Hanjin to hire 24,000 more
Hanjin Heavy Industries and Construction Corp. will hire 24,000 more Filipino workers for its Subic and Misamis Oriental plants, the government announced on Tuesday.
At present, Hanjin Philippines Inc., the corporation’s main office in the Philippines, employs 16,000 workers.
During a meeting with Hanjin Philippines President Jong Shup Shim, President Gloria Arroyo lauded the company’s billion-dollar investment in its Subic shipyard, and the additional multi-billion investment in a new facility in Misamis Oriental, which would make the Philippines the fourth-largest shipbuilder in the world.
Jong later told reporters that starting September, Hanjin would begin local production of ship components that they normally import from South Korea for the assembly of work at Subic.
Jong estimated that the company would be able to manufacture $29-million worth of locally produced components for the first year, and he expressed confidence that this amount would increase to $57 million next year.
Jong said the company would make the ships produced at the Hanjin shipyard in Subic, entirely and proudly, Philippine-made.
Medal of Merit
As this developed, President Arroyo conferred the Presidential Medal of Merit on the former president Hanjin Philippines Inc., Jong Shup Shim, for making that firm one of the world’s largest shipbuilding conglomerates and for his contribution to the shipbuilding industry in the Philippines.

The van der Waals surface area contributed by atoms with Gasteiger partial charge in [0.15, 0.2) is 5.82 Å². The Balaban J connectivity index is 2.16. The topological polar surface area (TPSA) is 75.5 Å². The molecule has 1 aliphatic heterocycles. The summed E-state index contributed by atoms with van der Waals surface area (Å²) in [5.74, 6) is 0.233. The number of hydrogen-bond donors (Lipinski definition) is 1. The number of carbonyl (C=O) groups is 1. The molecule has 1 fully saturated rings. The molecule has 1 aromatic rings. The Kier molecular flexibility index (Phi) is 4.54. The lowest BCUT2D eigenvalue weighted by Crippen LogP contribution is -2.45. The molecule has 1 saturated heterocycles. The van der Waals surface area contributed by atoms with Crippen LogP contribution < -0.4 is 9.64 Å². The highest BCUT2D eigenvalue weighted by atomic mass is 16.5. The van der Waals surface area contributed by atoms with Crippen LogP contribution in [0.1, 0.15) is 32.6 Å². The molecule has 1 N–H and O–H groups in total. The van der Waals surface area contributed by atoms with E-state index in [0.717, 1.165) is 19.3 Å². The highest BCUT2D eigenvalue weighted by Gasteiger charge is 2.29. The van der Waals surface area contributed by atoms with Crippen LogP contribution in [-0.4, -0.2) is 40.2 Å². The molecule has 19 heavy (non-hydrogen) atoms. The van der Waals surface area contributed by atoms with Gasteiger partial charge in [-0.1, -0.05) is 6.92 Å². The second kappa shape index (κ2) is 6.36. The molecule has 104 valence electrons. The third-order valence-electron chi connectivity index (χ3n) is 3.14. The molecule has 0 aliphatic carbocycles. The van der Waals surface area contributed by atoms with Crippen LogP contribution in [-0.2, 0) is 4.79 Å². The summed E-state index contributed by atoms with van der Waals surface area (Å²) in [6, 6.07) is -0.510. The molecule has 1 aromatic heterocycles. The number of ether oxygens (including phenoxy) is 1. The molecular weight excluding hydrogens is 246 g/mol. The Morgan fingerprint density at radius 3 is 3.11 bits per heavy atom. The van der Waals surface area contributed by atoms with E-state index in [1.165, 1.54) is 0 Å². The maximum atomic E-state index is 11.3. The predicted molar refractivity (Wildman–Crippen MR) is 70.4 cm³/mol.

Jong was also credited for influencing Hanjin Heavy Industries and Construction Corp., to put up a shipbuilding facility in the Subic Freeport Zone in Zambales.
The ceremony was held on Jeju Island, South Korea, at the sidelines of the 20th Anniversary of Asean and Republic of Korea Commemorative Summit. Asean is the Association of Southeast Asian Nations, a regional bloc of 10 countries that includes the Philippines.
Some 600 Filipino seamen were hired daily, despite the global economic crisis, Giovanni Lopez, vice president of the Luneta Seafarer’s Center (LSC), said also on Tuesday. He added that the demand for Filipinos seafarers even increased, and if there were layoffs, they would normally be the last to go —after other foreign workers.
On average, some 1,000 jobs were available daily at the popular seamen’s hub on Kalaw Street, Manila, where 112 manning agencies offer jobs to the thousands of Filipino seafarers who troop to the center everyday.
“Over the last two years, the global maritime industry’s choice for Filipino seafarers continues, and it will never face a bleak future if you look into the official running count of available jobs being offered to them everyday,” he said.
Lopez also said the Philippines was the biggest source of maritime workers in the world, and he believed that the demand for Filipino seafarers would “not be dampened in a big way.”
He added that until 2012—when more modern vessels would be set to sail—the international maritime industry would be needing ship captains, marine deck officers, chief engineers, cooks, stewards and other maritime crew.
Filipino seafarers comprise 35 percent to 40 percent of the global maritime manpower.
-- Angelo S. Samonte And Bernice Camille V. Bauzon - Manila Times